The Bureau of Indian Affairs Navajo Regional Office released the Record of Decision (ROD) for the Navajo Nation Integrated Weed Management Plan to control noxious weeds across the Navajo Nation on December 12, 2022.
The ROD official selects the full Navajo Nation Integrated Weed Management to control, manage, and eradicated noxious weeds on the Navajo Nation through an integrated approach that combines mechanical, manual, biological, chemical, and cultural control methods to improve their effectiveness.
This project started in 2012, with the Notice of Intent (NOI) published in the Federal Register on January 14, 2013 and Public Scoping completed on March 20, 2013, with an extended 30-day comment period starting on April 29, 2021. Public Review of the Draft PEIS was done from October 29, 2021 to December 15, 2021. The Final PEIS was released on September 2, 2022 for public review.
The Final PEIS is available to the public along with the Record of Decision and the Final Navajo Nation Integrated Weed Management Plan.
Figure 1. BIA Natural Resources staff mapping an infestation of Scotch thistle inside Shonto Wash.
Purpose and Need
Noxious weeds are non-native plants that displace, reduce, and eliminate native plants and animals from their habitats after their introduction. On the Navajo Nation, noxious weed inventories have documented close to 80,000 acres of infestations. These plants pose a serious threat to the biological diversity, livestock production, wildlife habitat, and the ecological health of the region. The BIA, in partnership with the project’s cooperating agencies, has developed an integrated weed management plan to address the detrimental impacts of noxious weed on tribal trust and allotment lands (see map below). An integrated weed management plan combines several recommended techniques and approaches for managing and controlling noxious weeds to provide the greatest level of control.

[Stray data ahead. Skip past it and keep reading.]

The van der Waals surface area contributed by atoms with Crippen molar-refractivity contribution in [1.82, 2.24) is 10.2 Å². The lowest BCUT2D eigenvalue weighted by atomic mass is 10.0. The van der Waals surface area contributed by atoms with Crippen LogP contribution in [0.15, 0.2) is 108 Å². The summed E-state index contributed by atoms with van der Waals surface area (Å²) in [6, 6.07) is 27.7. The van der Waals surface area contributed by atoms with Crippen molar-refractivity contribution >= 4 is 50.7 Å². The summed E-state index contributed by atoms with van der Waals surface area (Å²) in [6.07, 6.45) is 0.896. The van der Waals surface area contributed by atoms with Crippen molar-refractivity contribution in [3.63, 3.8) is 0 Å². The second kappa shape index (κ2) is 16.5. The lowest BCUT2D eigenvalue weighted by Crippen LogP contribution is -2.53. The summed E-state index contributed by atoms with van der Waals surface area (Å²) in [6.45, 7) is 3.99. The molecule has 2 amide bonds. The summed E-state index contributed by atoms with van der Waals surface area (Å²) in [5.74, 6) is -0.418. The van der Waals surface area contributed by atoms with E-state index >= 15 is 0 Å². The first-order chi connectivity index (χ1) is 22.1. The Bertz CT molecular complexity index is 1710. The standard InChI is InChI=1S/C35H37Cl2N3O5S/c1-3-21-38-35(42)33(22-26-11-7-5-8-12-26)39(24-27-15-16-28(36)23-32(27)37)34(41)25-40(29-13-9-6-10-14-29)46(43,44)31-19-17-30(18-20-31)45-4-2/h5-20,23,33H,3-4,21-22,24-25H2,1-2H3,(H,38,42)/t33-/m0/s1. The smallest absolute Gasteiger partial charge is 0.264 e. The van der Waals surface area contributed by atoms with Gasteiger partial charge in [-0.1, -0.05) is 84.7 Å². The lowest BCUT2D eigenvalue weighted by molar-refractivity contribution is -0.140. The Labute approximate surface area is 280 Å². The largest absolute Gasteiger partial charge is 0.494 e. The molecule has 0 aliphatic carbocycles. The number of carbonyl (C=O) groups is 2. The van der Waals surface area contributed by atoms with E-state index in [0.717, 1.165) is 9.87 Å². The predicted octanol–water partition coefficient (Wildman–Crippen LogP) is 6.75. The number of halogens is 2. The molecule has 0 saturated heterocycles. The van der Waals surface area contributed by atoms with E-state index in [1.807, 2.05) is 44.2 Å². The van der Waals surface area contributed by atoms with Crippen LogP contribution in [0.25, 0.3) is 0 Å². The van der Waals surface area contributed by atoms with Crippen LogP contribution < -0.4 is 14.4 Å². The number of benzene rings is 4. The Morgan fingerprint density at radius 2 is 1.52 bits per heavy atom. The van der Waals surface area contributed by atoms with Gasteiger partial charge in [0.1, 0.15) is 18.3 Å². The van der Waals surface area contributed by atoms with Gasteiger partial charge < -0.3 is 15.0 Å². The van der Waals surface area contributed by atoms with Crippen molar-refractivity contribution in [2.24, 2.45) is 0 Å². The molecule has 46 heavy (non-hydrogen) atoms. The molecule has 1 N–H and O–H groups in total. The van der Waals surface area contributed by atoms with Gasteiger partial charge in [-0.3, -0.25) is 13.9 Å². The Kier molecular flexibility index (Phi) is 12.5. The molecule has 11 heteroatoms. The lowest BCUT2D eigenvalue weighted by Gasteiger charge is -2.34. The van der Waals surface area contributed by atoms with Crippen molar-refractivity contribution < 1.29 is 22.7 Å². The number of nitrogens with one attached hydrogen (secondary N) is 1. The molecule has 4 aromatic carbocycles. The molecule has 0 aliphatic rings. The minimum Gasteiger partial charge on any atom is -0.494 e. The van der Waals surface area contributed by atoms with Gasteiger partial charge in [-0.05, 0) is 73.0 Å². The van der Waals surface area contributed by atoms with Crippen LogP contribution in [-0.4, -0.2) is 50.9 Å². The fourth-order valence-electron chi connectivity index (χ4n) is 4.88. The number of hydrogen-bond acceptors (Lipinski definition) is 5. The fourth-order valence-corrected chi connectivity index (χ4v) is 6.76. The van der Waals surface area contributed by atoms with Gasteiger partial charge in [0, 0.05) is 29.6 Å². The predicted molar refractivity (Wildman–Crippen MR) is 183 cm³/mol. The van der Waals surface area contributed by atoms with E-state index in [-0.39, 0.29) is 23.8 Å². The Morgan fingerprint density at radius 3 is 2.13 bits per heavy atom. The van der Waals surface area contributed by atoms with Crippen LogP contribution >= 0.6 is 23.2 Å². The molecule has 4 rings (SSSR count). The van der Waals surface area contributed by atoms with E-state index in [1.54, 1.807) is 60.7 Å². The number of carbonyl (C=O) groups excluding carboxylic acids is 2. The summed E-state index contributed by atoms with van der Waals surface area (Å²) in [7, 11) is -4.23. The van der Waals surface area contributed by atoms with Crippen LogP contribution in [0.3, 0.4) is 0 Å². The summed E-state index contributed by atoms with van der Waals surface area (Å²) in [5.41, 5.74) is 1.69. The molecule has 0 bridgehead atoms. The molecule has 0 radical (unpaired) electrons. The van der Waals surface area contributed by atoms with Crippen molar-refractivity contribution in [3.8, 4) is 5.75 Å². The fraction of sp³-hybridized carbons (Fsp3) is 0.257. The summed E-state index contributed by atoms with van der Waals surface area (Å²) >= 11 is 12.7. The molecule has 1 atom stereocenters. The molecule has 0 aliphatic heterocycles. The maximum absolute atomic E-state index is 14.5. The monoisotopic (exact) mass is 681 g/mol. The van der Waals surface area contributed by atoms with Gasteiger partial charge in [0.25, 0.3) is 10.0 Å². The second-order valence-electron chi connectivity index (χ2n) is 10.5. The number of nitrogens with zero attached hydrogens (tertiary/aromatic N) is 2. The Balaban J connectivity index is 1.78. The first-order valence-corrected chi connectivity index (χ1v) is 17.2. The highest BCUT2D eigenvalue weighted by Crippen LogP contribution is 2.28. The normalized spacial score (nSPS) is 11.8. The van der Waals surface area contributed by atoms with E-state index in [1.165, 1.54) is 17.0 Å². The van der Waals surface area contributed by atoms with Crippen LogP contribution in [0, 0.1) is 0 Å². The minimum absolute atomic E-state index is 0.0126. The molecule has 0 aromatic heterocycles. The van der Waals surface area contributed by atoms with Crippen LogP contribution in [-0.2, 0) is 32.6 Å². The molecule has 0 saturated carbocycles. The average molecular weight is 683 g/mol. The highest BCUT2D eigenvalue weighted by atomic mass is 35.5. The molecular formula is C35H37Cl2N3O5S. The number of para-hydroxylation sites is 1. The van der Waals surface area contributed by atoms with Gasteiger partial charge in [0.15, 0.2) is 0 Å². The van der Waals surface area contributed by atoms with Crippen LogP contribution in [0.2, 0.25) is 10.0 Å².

Mitigation measures were developed with Navajo Nation Environmental Protection Agency, Navajo Nation Department of Fish and Wildlife, and U.S. Fish and Wildlife Service to protect air and water quality and listed and sensitive wildlife and plant species during weed treatments. The project has completed an informal Section 7 consultation process with the U.S. Fish and Wildlife Service and the Navajo Nation Department of Fish and Wildlife to address concerns for federally and tribally listed species. Using an integrated approach allows managers to adjust weed treatment options based on community concerns, project location, weed species present, and avoidance or protection measures to prevent impacts to valuable resources while providing effective control.
The project area for the Navajo Nation Integrated Weed Management Plan.
The methods of noxious weed control considered in the integrated weed management plan include manual, mechanical, cultural, biological, and herbicide or chemical treatments. The BIA identified the following resources to evaluate the effects of the proposed action: paleontological resources; soils, water, and air, vegetation, wildlife, agriculture, public health, socioeconomics, cultural resources, environmental justice, and areas with special designation.